Polluted stormwater runoff is a leading cause of impairment to the nearly 40 percent of surveyed U.S. water bodies which do not meet water quality standards. In fact, in Indiana alone more than 100 million tons of sediment erodes annually from urban and agricultural landscapes.  A large amount of this sediment is then transported via stormwater conveyances to surface water bodies. In addition to sediment, automobile fluids, road salts, litter, fertilizers and various other pollutants are carried through municipal separate storm sewer systems (MS4s) to surface water bodies.  If storm water and its pollutants are not properly managed, destruction of aquatic habitats and threats to public health can result. For information regarding water quality in Noblesville, view How's My Waterway on the EPA's website.
Under Indiana's new Storm Water Phase II Program cities, towns, and counties throughout Indiana, fulfilling certain population requirements, are required to obtain National Pollution Discharge Elimination System permits for stormwater discharges. Under the Stormwater Phase II Program, the City of Noblesville is required to implement controls designed to prevent harmful stormwater pollutants from being washed into local water bodies. 

Over the course of the last five years, the city has been working to fulfill the requirements of the Stormwater Phase II Program.  In November 2003, the city submitted its Stormwater Quality Management Plan (SWQMP) Part A: Notice of Intent (NOI) and Initial Application to the Indiana Department of Environmental Management.  The city's NOI and Initial Application were approved in January 2005, and include a list of waters that will receive stormwater discharges, and an estimated cost associated with fulfilling the requirements of Stormwater Phase II.

In May 2004, the City of Noblesville submitted its SWQMP Part B: Baseline Stream Characterization. The SWQMP Part B report was approved by the state in August 2004, and provides baseline water quality data on all rivers, streams, and ditches in the city that receive discharges of stormwater, identifies sensitive areas, and certain watersheds as priorities. The information and conclusions included in the Part B report were used to develop a plan for improving stormwater quality.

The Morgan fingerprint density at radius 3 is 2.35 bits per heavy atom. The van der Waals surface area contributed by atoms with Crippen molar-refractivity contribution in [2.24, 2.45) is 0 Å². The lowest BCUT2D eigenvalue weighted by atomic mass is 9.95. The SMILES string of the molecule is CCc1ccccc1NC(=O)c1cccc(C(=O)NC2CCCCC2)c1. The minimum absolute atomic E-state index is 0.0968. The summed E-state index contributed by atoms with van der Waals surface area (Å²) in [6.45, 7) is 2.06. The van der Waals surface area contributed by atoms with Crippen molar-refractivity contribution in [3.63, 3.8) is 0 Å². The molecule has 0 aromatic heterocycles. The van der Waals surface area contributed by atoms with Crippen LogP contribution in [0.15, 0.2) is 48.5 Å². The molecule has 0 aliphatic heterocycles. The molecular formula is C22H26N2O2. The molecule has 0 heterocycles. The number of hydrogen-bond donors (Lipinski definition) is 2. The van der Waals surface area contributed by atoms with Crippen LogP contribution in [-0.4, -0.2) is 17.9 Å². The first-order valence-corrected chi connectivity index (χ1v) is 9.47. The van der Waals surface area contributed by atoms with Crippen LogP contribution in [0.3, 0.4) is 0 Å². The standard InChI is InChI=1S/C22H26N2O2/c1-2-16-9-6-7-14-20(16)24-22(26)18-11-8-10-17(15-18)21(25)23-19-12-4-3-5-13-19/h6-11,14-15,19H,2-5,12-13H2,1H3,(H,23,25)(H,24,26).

The plan, formally known as the SWQMP Part C report, was submitted to the State in February 2005, and approved in May 2005. The plan includes:
  • efforts to educate and involve the public regarding stormwater quality improvement efforts,
  • development of a local ordinance to prohibit non-stormwater discharges to the storm drain system,
  • development of a local ordinance to regulate pollution originating from active construction sites,
  • development of a local ordinance to require stormwater filtration measures with new development,
  • and efforts to reduce stormwater pollution resulting from municipal activities.
This Stormwater Phase II website is meant to act as an information clearinghouse in an effort to accomplish the above listed efforts. The links in the left hand column include valuable information for homeowners, developers, businesses, kids, and people interested in volunteering, regarding what they can do to improve water quality in our local creeks, streams, and rivers.